Peggy Guggenheim was a one-off. An extraordinary woman whose lust for life was only matched by her passion for art. A rare example of a woman who was a pivotal figure in the 20th century art scene, Peggy used her wealth to sponsor struggling artists in interwar Paris and elsewhere after the War, building a significant and hugely influential collection of modern art of her own.
In fact, so significant is Peggy to the history of modern art that she is often credited with discovering legends such as Giacometti and Jackson Pollock.
But, more than this, her private life was seen as scandalous, whether it was in the form of her numerous lovers, or her perilous escape from occupied France and the Nazis. Peggy’s life fascinates in so many ways. She was she a woman in a man’s world – as this play hints at nicely with a reference to a misogynistic diss she was on the receiving end of from Picasso – and her love life made her life worthy of gossip when men were not judged for similar behaviour.
So, with this in mind, I loved that writer Lanie Robertson preferred to focus this play around Peggy’s utter devotion to art, rather than something more superficial and gossipy. It gives this play both weight, but also genuine insight into Peggy herself.
We meet an older Peggy (played by Judy Rosenblatt) in the 1960s. Her reputation as one of the most important art collectors is secured, as is her life in her Venetian palazzo on the edge of the Grand Canal. But what isn’t secure is the future of her ‘children.’ No, not her literal children; rather, this is the term she uses for her extraordinary and vast modern art collection.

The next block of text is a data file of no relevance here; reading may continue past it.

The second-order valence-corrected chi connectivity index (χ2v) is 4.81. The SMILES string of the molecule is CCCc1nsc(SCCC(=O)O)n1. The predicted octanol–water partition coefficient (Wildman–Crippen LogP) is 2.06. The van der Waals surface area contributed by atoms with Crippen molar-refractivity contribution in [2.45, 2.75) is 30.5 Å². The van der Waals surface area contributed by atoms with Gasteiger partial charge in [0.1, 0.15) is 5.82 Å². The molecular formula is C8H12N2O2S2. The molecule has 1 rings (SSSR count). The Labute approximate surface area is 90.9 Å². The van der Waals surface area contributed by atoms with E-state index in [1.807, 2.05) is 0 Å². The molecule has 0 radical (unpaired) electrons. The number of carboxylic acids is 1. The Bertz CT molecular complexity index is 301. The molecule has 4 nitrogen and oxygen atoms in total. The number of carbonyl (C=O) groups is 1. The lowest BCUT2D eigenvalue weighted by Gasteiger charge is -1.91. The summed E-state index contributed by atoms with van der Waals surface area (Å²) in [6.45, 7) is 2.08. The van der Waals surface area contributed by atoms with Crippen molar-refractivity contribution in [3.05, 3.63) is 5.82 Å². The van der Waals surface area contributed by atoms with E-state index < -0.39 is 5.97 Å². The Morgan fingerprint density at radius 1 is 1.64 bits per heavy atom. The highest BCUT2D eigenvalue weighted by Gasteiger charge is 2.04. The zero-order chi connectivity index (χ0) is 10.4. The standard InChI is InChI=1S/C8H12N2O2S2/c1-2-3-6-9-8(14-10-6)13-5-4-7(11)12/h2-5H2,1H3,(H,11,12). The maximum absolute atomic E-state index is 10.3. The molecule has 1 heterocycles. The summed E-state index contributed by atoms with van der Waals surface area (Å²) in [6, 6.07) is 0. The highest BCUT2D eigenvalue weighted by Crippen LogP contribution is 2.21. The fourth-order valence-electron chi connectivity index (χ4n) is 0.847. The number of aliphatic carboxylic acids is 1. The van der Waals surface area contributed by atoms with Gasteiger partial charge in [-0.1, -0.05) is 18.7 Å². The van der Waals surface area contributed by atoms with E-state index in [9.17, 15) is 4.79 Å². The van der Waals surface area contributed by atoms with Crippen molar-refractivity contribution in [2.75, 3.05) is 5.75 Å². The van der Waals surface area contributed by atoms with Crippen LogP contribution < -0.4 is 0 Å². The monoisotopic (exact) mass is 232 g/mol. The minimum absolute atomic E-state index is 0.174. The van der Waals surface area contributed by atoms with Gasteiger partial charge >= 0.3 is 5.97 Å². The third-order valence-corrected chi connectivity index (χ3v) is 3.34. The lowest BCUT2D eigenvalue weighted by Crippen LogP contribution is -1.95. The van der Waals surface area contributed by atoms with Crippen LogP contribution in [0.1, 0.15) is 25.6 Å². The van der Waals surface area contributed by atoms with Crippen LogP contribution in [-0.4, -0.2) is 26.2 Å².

The choice of words gives an interesting insight into Peggy’s priorities, but also demonstrates the immense affection and connection she feels to the vast number of artworks from the likes of Pollock, Giacometti, Kandinsky, Braque, Duchamp, Dali, Henty Moore, Magritte and Mondrian, as well as Picasso himself, that she houses in her own museum on the banks of the Canal.
It is securing the future of these artworks that sets the scene for this play that follows Peggy in the last chapters of her life as she sets the big galleries off against each other – the New York Metropolitan, the Washington National Gallery and the Tate – in a bid to ensure her collection is safe after she dies. But what this great set-up also allows us to do is spend some time in the presence of the great woman.
Judy Rosenblatt is as charismatic as the woman herself. She commands our attention throughout this one-woman show, charming us and confiding in us in equal measure. But we also get to observe the drama and dynamics that surround her, from her parties and numerous casual lovers, to her beloved daughter’s battles with depression – an introverted, private daughter struggling to live in a world dominated by her gregarious mother.
The writing from Lanie Robertson is wonderfully pitched, blending scenes of humour and outrageous behaviour with intimate moments of drama and loss that flesh Peggy out into a fully rounded woman rather than simply relying on her larger-than-life persona to keep us captivated. And it’s complemented with some lovely directorial touches from Austin Pendleton that keeps Peggy moving, keeps her showing her habits, and gives us plenty to observe.
Oh, and a special shout out to designer Erika Rodriguez for the Alexander Calder-style mobile in the set. The woman herself would have appreciated that touch! This is a hugely enjoyable show and one that demonstrates how a true passion can last a lifetime.
Jermyn Street Theatre, London, to February 3, 2018
Tickets £30 (concessions available)
All production images by Robert Workman